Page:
Calorie info on menus for Brits in battle of the bulge

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A scheme to provide diners in Britain with calorie information on menus is set to be introduced there this summer.

The calorie labelling scheme comes from the food watchdog the Food Standards Agency (FSA) and follows a survey which found people want more information about the food they buy in restaurants and cafes.

The FSA is eager for the public to have more consistent nutrition information available when they eat out and the introduction of calorie labelling is the first step in the Government’s strategy to tackle obesity - the ‘Healthy Food Code of Good Practice’ - which challenges the food industry to support the public in making healthier food choices to reduce rising levels of obesity and diet related illnesses.

The scheme will mean cafes, pubs and restaurants will be urged to display nutritional information on their menus; the FSA is apparently already negotiating with some of the biggest food chains about the initiative.

FSA chief executive Tim Smith says nutritional information is already provided on food in stores and there is no reason why more consistent information should also be available when eating out.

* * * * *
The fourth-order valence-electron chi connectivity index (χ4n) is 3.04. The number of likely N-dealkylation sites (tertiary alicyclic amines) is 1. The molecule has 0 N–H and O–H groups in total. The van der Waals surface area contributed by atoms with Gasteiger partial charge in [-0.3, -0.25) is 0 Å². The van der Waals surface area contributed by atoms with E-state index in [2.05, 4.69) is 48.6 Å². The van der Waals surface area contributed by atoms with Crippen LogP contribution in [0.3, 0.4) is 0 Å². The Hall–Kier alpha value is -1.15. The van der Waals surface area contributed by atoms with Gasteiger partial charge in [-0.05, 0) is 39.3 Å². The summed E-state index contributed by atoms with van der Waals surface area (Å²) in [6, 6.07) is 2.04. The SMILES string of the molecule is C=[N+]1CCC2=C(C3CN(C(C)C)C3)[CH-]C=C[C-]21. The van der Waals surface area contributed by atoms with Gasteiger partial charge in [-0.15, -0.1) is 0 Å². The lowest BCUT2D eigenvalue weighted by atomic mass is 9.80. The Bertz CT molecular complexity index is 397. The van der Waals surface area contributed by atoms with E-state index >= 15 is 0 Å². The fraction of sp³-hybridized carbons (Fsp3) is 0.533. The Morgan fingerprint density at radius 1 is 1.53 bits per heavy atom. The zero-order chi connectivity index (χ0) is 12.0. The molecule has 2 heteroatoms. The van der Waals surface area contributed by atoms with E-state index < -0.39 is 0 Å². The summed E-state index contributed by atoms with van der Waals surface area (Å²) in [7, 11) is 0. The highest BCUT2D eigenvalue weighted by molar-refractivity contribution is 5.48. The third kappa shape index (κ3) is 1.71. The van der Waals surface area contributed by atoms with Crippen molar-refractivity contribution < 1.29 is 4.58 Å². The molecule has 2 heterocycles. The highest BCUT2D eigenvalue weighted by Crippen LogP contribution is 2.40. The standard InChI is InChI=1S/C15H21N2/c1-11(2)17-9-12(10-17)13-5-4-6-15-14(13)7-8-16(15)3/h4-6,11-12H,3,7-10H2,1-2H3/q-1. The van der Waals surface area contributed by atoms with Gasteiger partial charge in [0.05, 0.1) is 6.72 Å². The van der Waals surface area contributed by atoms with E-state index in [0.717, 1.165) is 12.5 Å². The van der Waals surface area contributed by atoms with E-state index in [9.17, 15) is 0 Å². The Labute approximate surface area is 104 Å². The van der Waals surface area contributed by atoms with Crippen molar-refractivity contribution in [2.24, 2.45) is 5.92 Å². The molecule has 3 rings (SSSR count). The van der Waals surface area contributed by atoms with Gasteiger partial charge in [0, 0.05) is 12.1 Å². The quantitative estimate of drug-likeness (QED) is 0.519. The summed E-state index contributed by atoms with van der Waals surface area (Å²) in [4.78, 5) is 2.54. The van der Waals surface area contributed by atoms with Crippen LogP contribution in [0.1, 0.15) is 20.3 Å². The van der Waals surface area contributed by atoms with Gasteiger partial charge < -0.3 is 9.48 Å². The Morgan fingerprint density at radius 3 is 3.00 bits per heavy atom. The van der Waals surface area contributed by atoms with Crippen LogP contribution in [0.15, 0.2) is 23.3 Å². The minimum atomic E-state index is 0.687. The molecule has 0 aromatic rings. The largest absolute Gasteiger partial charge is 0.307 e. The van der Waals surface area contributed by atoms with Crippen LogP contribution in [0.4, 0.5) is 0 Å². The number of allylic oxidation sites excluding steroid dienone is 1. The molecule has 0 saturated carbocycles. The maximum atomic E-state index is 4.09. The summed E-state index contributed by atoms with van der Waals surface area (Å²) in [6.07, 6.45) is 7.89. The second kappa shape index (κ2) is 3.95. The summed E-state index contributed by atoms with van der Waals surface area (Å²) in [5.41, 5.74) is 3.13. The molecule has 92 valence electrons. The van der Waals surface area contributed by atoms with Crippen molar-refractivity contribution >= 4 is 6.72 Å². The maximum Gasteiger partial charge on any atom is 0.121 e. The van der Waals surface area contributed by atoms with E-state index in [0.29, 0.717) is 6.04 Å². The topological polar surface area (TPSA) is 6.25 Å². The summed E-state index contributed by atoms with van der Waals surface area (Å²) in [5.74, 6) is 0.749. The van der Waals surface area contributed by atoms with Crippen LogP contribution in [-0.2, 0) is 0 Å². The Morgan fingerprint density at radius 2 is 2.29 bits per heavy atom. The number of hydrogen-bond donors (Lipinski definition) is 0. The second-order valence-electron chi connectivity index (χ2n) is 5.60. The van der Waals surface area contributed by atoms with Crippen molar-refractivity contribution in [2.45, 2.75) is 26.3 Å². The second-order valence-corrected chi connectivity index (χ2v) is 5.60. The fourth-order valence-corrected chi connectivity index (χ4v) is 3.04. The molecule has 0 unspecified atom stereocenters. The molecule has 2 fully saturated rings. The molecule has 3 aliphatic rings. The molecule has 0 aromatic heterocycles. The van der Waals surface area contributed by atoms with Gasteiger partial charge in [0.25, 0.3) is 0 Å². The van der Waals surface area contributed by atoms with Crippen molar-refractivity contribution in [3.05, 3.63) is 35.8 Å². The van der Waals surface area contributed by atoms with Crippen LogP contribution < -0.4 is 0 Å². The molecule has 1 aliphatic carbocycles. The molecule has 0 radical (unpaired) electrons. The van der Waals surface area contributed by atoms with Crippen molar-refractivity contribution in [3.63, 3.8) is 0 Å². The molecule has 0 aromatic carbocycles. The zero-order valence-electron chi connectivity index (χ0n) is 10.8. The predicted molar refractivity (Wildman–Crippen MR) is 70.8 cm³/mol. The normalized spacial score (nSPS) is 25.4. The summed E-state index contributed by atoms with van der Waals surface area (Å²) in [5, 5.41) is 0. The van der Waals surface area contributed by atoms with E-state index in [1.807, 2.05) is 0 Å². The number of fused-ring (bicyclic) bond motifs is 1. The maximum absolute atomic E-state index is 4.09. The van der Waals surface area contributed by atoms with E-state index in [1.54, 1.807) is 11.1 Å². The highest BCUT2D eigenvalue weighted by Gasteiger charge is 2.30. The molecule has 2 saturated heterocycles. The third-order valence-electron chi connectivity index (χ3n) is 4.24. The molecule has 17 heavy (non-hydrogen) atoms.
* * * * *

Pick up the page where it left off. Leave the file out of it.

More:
Research by the FSA found that people were in favour a combination of simple data at the point-of-sale with more comprehensive information available elsewhere if required and while the labelling scheme is still to be finalised the FSA wants caterers to provide calorie information on menus and also more information about fat, salt and sugar content included on leaflets at the outlet.

The FSA says consumers want clear and simple information at the point they choose what to eat on menus or menu boards and do not want to have to ask for it and the agency has already had healthy eating commitments from some major high street restaurant chains such as Burger King, KFC, McDonald’s, Nando’s, Subway and Wimpy.

The labelling scheme is similar to the system which became law in New York last year which has proven successful in reducing calorie in-take and as a measure to deal with increasing levels of obesity.

The FSA says though the focus is currently on large food chains if the scheme proves successful, small, independent caterers could follow suit with help.

A group campaigning for healthier food, the Food Commission, says the scheme needs to go further and comprehensive information needs to be provided by more than a handful of companies on a voluntary basis.

The British Hospitality Association estimates sales in the catering sector tripled between 1981 and 2005 - the FSA’s National Diet and Nutrition Survey (NDNS) shows that men get 25% of total food energy intake and women get 21% of energy from eating out.


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